Illegal immigrants
New rules for tenancy in the U.K. will require landlords to evict asylum seekers or face punishment. In this photo, dated May 21, 2015, a Sri Lankan national is arrested by immigration enforcement officers in a home in Southall during an early morning raid in west London, Britain. Reuters/Richard Pohle/Pool

Landlords in the United Kingdom can evict undocumented immigrants without a court order, according to an upcoming immigration bill. Also, if the landlords fail to check the immigration status of the tenants, they could face a fine or an imprisonment of up to five years.

“We are determined to crack down on rogue landlords who make money out of illegal immigration, exploiting vulnerable people and undermining our immigration system,” Communities Secretary Greg Clark reportedly said in a statement Monday. “In future, landlords will be required to ensure that the people they rent their properties to are legally entitled to be in the country.”

The new rules will be applicable only in England and the government will provide the landlords means to end occupancy once the tenant crosses the date of legal stay in the country, the Department for Communities and Local Government said in the statement, according to Bloomberg. If the Home Office confirms that the tenant’s permit in the U.K. is expired, the landlord will have to evict the tenant.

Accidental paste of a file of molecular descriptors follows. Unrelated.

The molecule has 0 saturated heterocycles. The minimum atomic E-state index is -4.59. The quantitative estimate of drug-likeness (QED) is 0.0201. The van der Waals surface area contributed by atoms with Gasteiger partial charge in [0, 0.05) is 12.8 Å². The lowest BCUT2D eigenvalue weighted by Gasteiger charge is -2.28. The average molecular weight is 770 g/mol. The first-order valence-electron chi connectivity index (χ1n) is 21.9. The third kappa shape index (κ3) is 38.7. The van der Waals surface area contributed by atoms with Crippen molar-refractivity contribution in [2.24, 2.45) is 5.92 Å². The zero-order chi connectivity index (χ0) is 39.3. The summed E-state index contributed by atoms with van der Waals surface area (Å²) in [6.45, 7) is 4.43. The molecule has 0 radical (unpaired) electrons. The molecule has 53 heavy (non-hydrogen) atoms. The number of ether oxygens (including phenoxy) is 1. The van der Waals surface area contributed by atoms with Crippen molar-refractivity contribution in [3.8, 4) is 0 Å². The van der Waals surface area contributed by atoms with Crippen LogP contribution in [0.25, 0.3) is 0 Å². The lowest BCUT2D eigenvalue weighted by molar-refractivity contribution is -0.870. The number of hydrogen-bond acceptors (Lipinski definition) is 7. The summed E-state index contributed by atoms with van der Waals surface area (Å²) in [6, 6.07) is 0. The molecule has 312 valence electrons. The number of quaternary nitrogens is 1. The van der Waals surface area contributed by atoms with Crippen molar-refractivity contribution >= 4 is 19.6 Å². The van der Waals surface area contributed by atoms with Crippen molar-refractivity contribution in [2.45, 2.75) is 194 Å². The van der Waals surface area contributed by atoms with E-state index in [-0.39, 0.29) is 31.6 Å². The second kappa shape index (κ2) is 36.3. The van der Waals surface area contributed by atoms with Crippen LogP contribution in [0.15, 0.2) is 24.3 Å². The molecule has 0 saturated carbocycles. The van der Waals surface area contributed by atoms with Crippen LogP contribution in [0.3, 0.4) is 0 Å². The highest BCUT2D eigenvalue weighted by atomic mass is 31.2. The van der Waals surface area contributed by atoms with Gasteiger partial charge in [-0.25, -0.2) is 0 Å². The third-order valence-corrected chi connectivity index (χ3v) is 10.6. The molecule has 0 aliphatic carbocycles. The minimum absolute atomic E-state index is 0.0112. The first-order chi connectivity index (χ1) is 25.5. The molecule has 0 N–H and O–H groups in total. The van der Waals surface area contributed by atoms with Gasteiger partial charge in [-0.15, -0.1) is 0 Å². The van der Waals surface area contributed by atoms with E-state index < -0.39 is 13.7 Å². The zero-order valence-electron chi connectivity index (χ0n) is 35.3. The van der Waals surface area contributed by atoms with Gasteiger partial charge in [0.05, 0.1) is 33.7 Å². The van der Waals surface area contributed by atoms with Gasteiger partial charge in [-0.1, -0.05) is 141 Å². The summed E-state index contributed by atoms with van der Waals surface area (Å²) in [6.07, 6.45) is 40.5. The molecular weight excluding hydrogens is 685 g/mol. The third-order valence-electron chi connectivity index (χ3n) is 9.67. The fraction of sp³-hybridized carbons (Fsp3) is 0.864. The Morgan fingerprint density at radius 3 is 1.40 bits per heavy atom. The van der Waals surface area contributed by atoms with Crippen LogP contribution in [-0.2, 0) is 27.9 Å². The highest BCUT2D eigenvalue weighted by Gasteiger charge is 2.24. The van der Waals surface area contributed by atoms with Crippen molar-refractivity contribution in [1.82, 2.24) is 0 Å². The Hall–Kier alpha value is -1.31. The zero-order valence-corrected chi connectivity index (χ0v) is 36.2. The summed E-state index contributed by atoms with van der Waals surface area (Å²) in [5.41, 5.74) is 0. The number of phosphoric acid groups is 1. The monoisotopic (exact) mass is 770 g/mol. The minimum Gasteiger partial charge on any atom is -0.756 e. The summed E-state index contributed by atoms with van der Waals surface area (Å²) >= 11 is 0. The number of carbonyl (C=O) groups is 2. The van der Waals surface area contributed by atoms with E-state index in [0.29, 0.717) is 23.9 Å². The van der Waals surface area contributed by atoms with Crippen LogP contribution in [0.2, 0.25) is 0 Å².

In addition, financial support for the asylum seekers will also be stopped, BBC reported. At present, about 10,000 undocumented immigrants, whose applications have been rejected, receive a taxpayer-funded allowance of 36 pounds ($56) a week because they live in the U.K. with their families.

However, the National Landlords’ Association has condemned the upcoming laws related to tenancy. Richard Lambert, the association’s chief executive, accused the government of introducing the plan “out of the blue” and expressed concern that those being evicted might resort to "doing very desperate things" such as locking themselves inside a property.

"I am slightly concerned that we are breaking the 40-year-old principle that it has to be a court that ends a tenancy ... but we do need something that will work in practice," Lambert said on BBC Radio 4’s Today program.